Q&A with Juhi

Juhi is may be young, but she's already appeared on The Voice, released her debut EP, Stress Case, and filmed her first music video. Still, perhaps what is most striking about Juhi is her dedication to artistic integrity. When she sat down to talk to GoGoMix, the words "real" and "raw" kept popping up as the ideals she aspires to. Following the lead of her heroes in Nirvana, Juhi dreams of making it big without compromising her left-of-center style for mass appeal. Judging from her video for "Welcome to Catatonia," she's off to a great start. A wickedly bizarre callback to experimental music videos of the 90s, "Welcome to Catatonia" is a brave, strange film that Juhi admits she knows not everyone is necessarily going to like, but it is honest, and for Juhi, that's the important thing. We're absolutely thrilled to premiere the video for "Welcome to Catatonia," which you can check out below, along with our Q&A with Juhi where we discuss the ideals of Nirvana, the Kardashians encroaching on her look, and the things she likes that make up her Lifestyle DNA!

GGM: The video for “Welcome to Catatonia” is super cool. I understand you filmed it all yourself?

Juhi: Yeah, I recorded it, edited it, and cut it all up!

GGM: There are a couple things that I find really striking about it. The first is that it seems like it’s not really about you so much as it is about your friends. Was that intentional? What was your concept for the video?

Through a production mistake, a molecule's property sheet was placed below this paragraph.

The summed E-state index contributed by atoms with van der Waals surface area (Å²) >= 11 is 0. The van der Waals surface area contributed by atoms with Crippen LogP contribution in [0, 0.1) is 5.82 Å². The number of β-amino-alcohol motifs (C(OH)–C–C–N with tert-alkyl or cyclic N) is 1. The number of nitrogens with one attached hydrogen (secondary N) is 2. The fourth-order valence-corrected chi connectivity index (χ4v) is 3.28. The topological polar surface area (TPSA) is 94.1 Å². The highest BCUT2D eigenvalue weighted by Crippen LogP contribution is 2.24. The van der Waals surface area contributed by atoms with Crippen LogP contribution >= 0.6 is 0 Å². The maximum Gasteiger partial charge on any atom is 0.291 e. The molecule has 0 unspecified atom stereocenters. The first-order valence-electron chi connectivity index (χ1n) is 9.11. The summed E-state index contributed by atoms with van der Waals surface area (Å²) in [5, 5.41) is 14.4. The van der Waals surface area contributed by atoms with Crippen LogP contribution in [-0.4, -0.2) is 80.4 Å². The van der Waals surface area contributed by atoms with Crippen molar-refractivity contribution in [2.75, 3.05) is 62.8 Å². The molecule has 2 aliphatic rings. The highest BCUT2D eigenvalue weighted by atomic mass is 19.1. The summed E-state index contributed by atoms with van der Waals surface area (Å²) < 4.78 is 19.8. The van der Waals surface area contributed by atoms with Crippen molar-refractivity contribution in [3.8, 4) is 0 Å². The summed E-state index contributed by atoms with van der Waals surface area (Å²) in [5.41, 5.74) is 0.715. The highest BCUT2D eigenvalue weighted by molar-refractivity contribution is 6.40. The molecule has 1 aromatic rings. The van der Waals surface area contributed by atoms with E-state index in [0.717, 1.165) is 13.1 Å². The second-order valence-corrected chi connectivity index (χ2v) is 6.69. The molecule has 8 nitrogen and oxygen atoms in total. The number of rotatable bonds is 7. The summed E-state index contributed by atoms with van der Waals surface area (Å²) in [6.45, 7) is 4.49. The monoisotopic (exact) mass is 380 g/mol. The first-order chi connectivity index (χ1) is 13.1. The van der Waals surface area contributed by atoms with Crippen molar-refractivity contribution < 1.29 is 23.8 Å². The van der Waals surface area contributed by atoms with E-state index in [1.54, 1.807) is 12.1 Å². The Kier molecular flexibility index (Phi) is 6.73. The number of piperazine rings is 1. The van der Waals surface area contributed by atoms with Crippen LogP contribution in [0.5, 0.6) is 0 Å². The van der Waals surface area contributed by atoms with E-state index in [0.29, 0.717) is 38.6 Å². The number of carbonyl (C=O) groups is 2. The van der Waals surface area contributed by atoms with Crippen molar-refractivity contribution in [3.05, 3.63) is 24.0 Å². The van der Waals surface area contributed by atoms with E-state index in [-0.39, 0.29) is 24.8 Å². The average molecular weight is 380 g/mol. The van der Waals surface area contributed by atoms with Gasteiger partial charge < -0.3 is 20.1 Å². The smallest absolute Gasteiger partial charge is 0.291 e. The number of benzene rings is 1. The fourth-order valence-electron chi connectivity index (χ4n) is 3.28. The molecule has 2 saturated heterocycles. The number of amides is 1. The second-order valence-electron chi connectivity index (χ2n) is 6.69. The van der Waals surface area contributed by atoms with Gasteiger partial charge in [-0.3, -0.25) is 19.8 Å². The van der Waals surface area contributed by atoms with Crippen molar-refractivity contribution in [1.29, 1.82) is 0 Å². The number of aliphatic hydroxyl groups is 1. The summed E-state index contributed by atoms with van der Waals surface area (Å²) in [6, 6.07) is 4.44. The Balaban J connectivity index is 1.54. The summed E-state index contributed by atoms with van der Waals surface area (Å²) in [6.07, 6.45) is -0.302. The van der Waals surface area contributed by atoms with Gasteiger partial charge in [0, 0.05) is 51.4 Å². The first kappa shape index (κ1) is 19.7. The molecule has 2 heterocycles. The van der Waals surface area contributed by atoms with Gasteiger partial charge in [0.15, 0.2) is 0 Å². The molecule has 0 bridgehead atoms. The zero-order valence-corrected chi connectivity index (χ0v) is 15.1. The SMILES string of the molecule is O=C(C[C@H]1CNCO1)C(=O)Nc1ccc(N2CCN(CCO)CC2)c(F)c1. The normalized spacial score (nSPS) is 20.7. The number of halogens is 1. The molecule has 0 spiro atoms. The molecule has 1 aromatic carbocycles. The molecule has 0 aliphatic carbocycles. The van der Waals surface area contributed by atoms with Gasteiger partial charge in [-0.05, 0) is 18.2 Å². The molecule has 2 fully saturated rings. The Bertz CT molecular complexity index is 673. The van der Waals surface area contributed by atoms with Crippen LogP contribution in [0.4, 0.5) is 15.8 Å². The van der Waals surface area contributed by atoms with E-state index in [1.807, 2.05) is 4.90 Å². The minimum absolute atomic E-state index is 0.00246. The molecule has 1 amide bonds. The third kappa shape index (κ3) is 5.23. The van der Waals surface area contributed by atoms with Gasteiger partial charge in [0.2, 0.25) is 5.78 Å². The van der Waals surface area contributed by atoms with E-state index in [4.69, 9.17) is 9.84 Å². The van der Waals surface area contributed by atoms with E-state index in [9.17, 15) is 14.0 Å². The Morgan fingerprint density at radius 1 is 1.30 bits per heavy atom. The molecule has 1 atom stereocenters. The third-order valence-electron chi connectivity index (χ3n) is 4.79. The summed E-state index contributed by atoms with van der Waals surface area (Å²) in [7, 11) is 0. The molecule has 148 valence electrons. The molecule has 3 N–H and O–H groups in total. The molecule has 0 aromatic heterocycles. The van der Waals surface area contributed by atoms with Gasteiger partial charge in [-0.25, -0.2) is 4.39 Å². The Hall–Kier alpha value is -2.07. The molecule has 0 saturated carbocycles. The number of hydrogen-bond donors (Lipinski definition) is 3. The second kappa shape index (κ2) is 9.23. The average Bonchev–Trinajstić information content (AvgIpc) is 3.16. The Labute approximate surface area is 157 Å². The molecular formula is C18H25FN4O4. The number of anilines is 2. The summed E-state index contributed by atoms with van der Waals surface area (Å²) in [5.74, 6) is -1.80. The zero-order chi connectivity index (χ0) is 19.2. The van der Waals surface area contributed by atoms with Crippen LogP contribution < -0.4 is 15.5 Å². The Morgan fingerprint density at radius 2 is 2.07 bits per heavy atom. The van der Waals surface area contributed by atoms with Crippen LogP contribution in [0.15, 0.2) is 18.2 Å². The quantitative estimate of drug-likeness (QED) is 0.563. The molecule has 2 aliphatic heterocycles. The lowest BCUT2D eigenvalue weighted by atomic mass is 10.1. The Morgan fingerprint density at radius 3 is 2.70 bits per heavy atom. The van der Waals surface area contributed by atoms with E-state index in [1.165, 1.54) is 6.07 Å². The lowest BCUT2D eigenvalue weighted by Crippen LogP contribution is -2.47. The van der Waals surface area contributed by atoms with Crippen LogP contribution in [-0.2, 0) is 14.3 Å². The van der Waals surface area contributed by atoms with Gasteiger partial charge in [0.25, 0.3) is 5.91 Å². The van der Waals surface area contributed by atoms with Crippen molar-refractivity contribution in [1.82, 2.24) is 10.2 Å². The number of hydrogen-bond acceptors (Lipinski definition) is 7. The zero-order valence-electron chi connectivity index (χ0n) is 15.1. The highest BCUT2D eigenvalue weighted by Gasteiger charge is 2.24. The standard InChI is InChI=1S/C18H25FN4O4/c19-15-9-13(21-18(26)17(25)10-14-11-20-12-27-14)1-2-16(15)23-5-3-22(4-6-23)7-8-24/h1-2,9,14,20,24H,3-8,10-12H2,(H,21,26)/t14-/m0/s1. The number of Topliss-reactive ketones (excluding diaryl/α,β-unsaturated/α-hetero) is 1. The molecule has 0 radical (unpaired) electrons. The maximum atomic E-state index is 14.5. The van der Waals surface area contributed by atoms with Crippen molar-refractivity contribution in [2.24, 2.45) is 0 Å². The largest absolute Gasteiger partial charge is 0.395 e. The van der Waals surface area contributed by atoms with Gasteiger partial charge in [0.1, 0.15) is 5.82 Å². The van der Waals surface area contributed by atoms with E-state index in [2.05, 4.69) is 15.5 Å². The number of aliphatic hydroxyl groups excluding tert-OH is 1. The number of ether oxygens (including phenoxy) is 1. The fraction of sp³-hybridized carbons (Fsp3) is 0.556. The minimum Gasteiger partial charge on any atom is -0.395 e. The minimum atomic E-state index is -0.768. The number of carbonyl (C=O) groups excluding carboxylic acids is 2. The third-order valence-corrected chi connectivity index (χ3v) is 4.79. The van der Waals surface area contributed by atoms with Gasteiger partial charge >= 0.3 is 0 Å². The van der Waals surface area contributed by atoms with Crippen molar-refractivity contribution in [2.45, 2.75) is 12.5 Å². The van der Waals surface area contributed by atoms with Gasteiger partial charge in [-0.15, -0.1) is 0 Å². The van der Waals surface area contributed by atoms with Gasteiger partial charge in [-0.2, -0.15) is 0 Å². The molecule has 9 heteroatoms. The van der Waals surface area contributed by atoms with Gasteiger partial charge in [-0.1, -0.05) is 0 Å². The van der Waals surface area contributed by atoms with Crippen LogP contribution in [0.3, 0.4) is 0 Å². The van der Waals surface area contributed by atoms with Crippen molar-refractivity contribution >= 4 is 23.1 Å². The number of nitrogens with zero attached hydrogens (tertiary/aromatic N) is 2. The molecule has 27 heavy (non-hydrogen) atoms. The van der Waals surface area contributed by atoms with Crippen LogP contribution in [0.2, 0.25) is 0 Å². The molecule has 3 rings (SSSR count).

Juhi: I’m really camera-shy when it comes to being on video. I don’t necessarily like being on video, so that was part of it, but a lot of it also had to with the fact that there wasn’t really a need for me to be in it. I wanted the video itself to be fun but weird, like it didn’t make any sense. I didn’t want the video itself to have a coherent storyline. I wanted it to just be randomness, because I feel like the song itself is kind of weird. The lyrics are not something someone would pick up on immediately. It can have so many different meanings, so I didn’t want the video to have a specific meaning. I wanted it to be something people could interpret on their own. Me not being in it as much mainly has to do with the fact I don’t like being on video, but I also wanted to encapsulate the fun-loving vibe that I see every day, and if I were on video, it wouldn’t be what I see.

GGM: The other thing I noticed is that the film techniques for the video are really cool, really experimental, a lot of choppy editing and film going backwards, that sort of thing. What were the videos or movies that inspired the style of “Welcome to Catatonia”?

Juhi: Anyone who knows me knows I really, really like 90s music, and if you’ve ever seen the video to “Loser” by Beck, it’s so weird, and then there’s—I think it’s “No Sleep Til Brooklyn” by the Beastie Boys, or it could be something else, but their videos are also really weird. They’re really chopped up and crazy. You’re like, “I don’t know if I want to keep watching this, or what to do with it!” I kind of wanted my video to be something like that. I’m not necessarily comparing my video to those because I’m sure they were done by people who actually knew how to make videos, but I don’t know. I wanted my video to be really, really raw. I didn’t want a video team. I could’ve had that, but I thought it would’ve been really cool. Not a lot of people do it where it’s so home video—it’s not even home video, it’s really just someone walking around with a camera. I know that’s not necessarily gonna be something everyone’s gonna like. In this day and age a lot of people are looking for videos to be aesthetically pleasing, and I understand my video’s not necessarily that, but I just wanted it to be real.